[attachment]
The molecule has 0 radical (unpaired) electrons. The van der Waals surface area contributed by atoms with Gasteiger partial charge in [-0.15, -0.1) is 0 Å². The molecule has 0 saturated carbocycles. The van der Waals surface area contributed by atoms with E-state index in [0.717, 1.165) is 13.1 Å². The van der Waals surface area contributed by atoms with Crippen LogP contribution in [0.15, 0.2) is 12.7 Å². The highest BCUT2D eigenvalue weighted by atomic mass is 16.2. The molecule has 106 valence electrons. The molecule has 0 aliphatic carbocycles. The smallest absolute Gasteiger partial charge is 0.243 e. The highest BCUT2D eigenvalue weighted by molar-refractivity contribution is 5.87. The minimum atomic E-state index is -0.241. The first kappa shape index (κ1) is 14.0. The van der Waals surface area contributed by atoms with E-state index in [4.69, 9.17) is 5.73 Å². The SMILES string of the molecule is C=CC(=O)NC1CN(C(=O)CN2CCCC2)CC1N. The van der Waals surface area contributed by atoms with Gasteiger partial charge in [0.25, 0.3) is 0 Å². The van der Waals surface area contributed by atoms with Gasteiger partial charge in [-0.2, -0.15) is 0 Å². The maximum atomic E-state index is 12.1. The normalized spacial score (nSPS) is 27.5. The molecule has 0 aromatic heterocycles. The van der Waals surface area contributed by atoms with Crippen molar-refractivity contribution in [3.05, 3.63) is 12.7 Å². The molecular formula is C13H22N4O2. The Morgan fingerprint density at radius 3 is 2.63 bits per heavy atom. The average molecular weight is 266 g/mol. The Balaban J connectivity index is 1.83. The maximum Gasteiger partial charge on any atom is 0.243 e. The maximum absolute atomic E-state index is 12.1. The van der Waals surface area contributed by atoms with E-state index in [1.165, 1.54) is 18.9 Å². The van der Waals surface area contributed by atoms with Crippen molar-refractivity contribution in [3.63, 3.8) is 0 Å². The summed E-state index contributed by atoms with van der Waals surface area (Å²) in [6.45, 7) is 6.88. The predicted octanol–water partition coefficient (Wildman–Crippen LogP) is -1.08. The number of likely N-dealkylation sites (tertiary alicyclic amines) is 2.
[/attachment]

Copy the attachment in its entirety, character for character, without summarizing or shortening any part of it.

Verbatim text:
The molecule has 0 radical (unpaired) electrons. The van der Waals surface area contributed by atoms with Gasteiger partial charge in [-0.15, -0.1) is 0 Å². The molecule has 0 saturated carbocycles. The van der Waals surface area contributed by atoms with E-state index in [0.717, 1.165) is 13.1 Å². The van der Waals surface area contributed by atoms with Crippen LogP contribution in [0.15, 0.2) is 12.7 Å². The highest BCUT2D eigenvalue weighted by atomic mass is 16.2. The molecule has 106 valence electrons. The molecule has 0 aliphatic carbocycles. The smallest absolute Gasteiger partial charge is 0.243 e. The highest BCUT2D eigenvalue weighted by molar-refractivity contribution is 5.87. The minimum atomic E-state index is -0.241. The first kappa shape index (κ1) is 14.0. The van der Waals surface area contributed by atoms with E-state index in [4.69, 9.17) is 5.73 Å². The SMILES string of the molecule is C=CC(=O)NC1CN(C(=O)CN2CCCC2)CC1N. The van der Waals surface area contributed by atoms with Gasteiger partial charge in [0.25, 0.3) is 0 Å². The van der Waals surface area contributed by atoms with Gasteiger partial charge in [-0.2, -0.15) is 0 Å². The maximum atomic E-state index is 12.1. The normalized spacial score (nSPS) is 27.5. The molecule has 0 aromatic heterocycles. The van der Waals surface area contributed by atoms with Crippen molar-refractivity contribution in [3.05, 3.63) is 12.7 Å². The molecular formula is C13H22N4O2. The Morgan fingerprint density at radius 3 is 2.63 bits per heavy atom. The average molecular weight is 266 g/mol. The Balaban J connectivity index is 1.83. The maximum Gasteiger partial charge on any atom is 0.243 e. The maximum absolute atomic E-state index is 12.1. The van der Waals surface area contributed by atoms with E-state index in [1.165, 1.54) is 18.9 Å². The van der Waals surface area contributed by atoms with Crippen molar-refractivity contribution in [3.63, 3.8) is 0 Å². The summed E-state index contributed by atoms with van der Waals surface area (Å²) in [6.45, 7) is 6.88. The predicted octanol–water partition coefficient (Wildman–Crippen LogP) is -1.08. The number of likely N-dealkylation sites (tertiary alicyclic amines) is 2.